From elsewhere in The Post: A mother is concerned that her 7-year-old son, who loves military heroes, might be too obsessed with guns and asks Marguerite Kelly for advice.
“I think he is drawn to them because we live in a military area; he builds model airplanes to help his hand/eye coordination, and his latest library books have been about Theodore Roosevelt,” she writes.
“His play, however, is all about guns, bombs and violence even though my husband and I don’t own any guns nor do I let my boys wear camo. It seems disrespectful to let them play in camouflage when there are soldiers who die in their camo. ...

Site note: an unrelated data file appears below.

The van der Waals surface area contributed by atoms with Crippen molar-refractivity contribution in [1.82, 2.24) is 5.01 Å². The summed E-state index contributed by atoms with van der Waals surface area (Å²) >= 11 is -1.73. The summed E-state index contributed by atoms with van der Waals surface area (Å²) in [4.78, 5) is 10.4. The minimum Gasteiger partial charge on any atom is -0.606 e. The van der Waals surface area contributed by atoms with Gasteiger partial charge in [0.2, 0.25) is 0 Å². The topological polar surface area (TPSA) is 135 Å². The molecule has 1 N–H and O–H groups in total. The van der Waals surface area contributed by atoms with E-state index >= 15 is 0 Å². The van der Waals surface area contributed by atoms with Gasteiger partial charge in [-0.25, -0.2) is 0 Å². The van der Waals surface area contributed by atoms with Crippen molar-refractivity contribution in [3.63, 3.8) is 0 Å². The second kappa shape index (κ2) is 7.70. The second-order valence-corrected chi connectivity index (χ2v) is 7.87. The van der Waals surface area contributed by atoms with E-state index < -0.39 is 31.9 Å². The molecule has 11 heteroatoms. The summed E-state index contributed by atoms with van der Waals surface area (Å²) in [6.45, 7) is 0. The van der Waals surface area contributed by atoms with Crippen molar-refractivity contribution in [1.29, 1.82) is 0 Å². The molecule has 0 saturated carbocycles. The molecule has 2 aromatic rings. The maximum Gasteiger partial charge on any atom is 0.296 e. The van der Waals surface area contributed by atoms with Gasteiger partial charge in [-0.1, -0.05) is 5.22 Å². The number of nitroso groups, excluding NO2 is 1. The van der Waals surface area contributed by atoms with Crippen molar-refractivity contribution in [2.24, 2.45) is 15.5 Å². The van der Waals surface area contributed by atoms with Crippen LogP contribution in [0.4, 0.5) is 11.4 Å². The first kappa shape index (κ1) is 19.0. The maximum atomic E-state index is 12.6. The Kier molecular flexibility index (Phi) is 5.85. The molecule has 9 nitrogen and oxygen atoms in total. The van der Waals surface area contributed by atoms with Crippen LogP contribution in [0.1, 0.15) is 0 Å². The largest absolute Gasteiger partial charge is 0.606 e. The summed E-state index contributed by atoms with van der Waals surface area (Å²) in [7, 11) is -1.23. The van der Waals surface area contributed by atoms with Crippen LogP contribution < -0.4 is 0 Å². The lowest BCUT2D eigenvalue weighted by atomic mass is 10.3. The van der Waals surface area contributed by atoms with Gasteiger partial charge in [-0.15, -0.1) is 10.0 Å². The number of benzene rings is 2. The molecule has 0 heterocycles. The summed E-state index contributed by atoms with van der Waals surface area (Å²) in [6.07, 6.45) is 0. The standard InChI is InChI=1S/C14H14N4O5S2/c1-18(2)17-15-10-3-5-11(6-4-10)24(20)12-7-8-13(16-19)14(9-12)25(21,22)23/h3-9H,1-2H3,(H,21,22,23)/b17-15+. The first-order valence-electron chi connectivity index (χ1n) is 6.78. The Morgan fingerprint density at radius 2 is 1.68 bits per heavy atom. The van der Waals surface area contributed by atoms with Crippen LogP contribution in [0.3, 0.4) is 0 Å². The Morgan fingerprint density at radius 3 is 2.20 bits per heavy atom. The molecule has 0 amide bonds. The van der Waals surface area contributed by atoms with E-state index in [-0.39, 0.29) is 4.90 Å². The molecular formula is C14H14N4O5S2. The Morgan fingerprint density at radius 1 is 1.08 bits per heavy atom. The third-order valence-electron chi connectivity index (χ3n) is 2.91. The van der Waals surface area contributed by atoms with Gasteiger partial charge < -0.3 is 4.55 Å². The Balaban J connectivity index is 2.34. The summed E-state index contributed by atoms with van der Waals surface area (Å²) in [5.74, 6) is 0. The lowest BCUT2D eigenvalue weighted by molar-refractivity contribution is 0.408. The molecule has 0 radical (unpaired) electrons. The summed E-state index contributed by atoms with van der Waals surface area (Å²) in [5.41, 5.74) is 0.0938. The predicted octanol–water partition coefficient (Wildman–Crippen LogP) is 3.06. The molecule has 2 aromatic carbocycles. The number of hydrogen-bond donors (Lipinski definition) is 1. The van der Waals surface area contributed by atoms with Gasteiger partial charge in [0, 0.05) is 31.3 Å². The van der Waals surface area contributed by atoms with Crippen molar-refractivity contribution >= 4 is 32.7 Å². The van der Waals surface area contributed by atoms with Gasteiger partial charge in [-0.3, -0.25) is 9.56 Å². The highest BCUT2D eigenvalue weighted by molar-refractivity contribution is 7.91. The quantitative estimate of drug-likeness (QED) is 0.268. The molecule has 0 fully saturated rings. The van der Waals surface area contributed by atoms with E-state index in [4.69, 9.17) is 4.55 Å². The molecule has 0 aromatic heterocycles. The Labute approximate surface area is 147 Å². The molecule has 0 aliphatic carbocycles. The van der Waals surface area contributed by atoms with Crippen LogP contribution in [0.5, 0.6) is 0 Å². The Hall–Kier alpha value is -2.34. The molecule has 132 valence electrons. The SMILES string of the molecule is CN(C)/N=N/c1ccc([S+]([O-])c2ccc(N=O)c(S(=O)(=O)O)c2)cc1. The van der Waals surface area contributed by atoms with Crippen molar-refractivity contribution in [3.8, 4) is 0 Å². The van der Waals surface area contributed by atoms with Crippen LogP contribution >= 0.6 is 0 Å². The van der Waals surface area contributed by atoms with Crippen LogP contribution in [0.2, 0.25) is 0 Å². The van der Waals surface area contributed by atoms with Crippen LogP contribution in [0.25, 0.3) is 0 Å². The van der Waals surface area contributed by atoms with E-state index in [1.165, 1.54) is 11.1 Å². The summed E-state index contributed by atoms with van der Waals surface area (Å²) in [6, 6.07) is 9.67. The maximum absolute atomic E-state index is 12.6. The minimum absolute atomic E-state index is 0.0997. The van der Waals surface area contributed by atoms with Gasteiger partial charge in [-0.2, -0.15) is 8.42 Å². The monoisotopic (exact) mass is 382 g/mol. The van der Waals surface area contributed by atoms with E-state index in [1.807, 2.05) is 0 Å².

“How do I balance our country’s need to serve and to protect us when my son talks about blowing things up? How do I applaud the military without encouraging him to think that guns bring us power and strength?”
Kelly says the mother’s concerns are misplaced. She points out that a certain amount of war and gun play is normal in children that age, particularly boys. Parents should talk to their children about their values and have open and honest, but age-appropriate, discussions with them about these kinds of issues.
“There’s no need to talk about war and peace with your son when he’s chasing the boy next door with a sword, but you can talk with him and his brother about it at the dinner table, and you can ask provocative questions that will really make them think,” Kelly writes.
Read Kelly’s full column here.